"The Ho" (3)
The evening we got the tyres, 4th March 2006, we went back to the river bottoms at West Terre Haute and I managed to break something on the car. What happened was that I drove the car into a set of ruts and high-centred the car. This means that frame of the car is grounded on a high bit if ground and the wheels just spin. Unfortunately, whilst using the forward and reverse gears to try and bump the car out of the ruts something went bang somewhere and the front of the car started making a horrible hammering noise.
"The Ho", High Centred
Andy's GMC K3500 Diesel truck pulled the car out of the ruts and whilst following him out of the area he spun the tyres causing mud to fly over The Ho's windscreen. Unable to see, I ran the car into a water filled ditch. After being pulled out again we found the chain hook couldn't be pulled free of where I'd attached it on the chassis. I originally put that Andy drove an F150, I don't know why I did that, Andy doesn't like Fords at all. I think the Mazda Navajo, almost identical to the Ford Explorer, is the closest he's got to owning one.
I was able to drive "The Ho" home in two wheel drive with one end of the chain still attached to the frame, the rest of it ran over the hood, through the passenger window and piled up on the floor. Out of the possibilities, I've broken a union joint, hub or the front differential.
The day after our trip to the river bottoms other off-roaders were there and were asked to leave by the DNR (Department of Natural Resources). It appears that a lawyer has bought the land and has plans to turn it into a dammed basin and to build a floating casino there.
5th March 2006 - We took the front hubs off and found why they failed the previous evening. There's a sliding splined sleeve inside the hub that's supposed to be engaged when in 4 wheel drive. From the condition of it, it seems that it wasn't being engaged properly and the ring they are supposed to engage just slipped under heavy load, making that nasty hammering noise we heard last night.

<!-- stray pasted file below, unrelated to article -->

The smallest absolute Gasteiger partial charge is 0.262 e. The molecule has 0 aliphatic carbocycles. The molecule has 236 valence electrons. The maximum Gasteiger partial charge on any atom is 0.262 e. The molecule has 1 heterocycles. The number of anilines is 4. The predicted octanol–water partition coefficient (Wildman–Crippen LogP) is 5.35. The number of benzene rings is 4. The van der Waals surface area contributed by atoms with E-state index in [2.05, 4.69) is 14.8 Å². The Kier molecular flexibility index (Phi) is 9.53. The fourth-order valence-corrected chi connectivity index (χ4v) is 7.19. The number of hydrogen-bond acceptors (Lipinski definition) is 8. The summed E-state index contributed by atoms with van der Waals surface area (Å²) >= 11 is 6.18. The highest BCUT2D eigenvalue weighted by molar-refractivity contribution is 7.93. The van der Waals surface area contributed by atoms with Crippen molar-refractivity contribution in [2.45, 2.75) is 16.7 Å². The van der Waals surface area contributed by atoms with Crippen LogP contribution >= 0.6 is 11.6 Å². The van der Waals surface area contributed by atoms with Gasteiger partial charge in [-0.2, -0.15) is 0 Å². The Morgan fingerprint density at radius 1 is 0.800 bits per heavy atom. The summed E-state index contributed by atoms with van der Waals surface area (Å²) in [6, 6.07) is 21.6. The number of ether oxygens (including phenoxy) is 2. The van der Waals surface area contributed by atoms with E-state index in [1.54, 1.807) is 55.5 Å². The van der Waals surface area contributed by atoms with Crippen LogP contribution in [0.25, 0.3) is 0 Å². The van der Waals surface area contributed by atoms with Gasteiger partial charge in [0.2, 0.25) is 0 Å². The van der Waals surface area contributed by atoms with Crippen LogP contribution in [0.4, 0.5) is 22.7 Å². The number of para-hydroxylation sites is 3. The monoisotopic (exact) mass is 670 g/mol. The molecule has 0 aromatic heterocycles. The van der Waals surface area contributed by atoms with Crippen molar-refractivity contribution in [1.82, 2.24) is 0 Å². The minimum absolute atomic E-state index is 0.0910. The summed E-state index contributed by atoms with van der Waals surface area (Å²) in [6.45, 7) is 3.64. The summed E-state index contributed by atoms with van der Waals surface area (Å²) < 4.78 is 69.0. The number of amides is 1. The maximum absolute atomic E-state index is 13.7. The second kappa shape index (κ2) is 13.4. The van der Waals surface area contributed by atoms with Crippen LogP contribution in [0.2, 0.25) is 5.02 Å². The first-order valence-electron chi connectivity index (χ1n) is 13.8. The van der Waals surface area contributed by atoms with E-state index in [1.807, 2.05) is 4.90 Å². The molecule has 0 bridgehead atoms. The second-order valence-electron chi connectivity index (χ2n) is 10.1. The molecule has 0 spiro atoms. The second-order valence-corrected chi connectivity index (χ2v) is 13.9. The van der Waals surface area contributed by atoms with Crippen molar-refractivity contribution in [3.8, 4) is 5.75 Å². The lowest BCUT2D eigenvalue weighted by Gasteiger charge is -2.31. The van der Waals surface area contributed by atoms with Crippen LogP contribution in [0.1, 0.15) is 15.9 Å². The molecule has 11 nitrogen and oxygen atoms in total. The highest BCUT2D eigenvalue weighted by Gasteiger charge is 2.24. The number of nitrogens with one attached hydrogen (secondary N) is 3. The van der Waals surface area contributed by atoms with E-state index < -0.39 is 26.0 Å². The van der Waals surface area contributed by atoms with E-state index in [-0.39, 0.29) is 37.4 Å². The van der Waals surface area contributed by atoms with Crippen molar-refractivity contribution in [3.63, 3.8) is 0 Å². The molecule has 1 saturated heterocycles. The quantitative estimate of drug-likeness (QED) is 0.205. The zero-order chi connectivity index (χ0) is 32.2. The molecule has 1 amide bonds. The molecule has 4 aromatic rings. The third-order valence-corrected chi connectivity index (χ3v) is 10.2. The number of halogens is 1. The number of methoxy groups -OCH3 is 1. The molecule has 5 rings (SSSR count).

The ring, top left, is supposed to engage in the splined sleeve.
The splines are worn and it looks like the ring jumped the splines under heavy load.
Automatic hubs aren't always as reliable as manual ones and the Mazda Navajo / Ford Explorer hubs have a problem where if too much grease is packed into them then they don't always engage properly. Our hubs didn't appear to be to have a lot of grease and to be on the safe side we ordered Warn manual hubs, part number 29071, model number M250D from someone on eBay for $70. We also had to buy the Warn spindle nut conversion kit, part number 27997, also on eBay for around $50, both prices include delivery. A bit better than the $200+ some places want for the hubs and conversion kits.
A couple of taps with a big hammer and a crow bar managed to free the chain hook from the frame.
The hubs and spindle nuts were replaced on 15th March 2006. The old hubs were taken off and everything attached to the shaft inside removed. The new spindle nuts were added and only the old grooved ring and circlip, to stop the shaft from retracting, were put back on.
Old and new front hubs
The new manual hubs do mean that to change from free-wheeling to locked and back we have to get out of the car and do this manually but we think it's worth it in terms of better traction. As a side note, this does not affect the operation of 4x4 high and low dashboard buttons.
This page created 7th March 2006, last modified 16th March 2006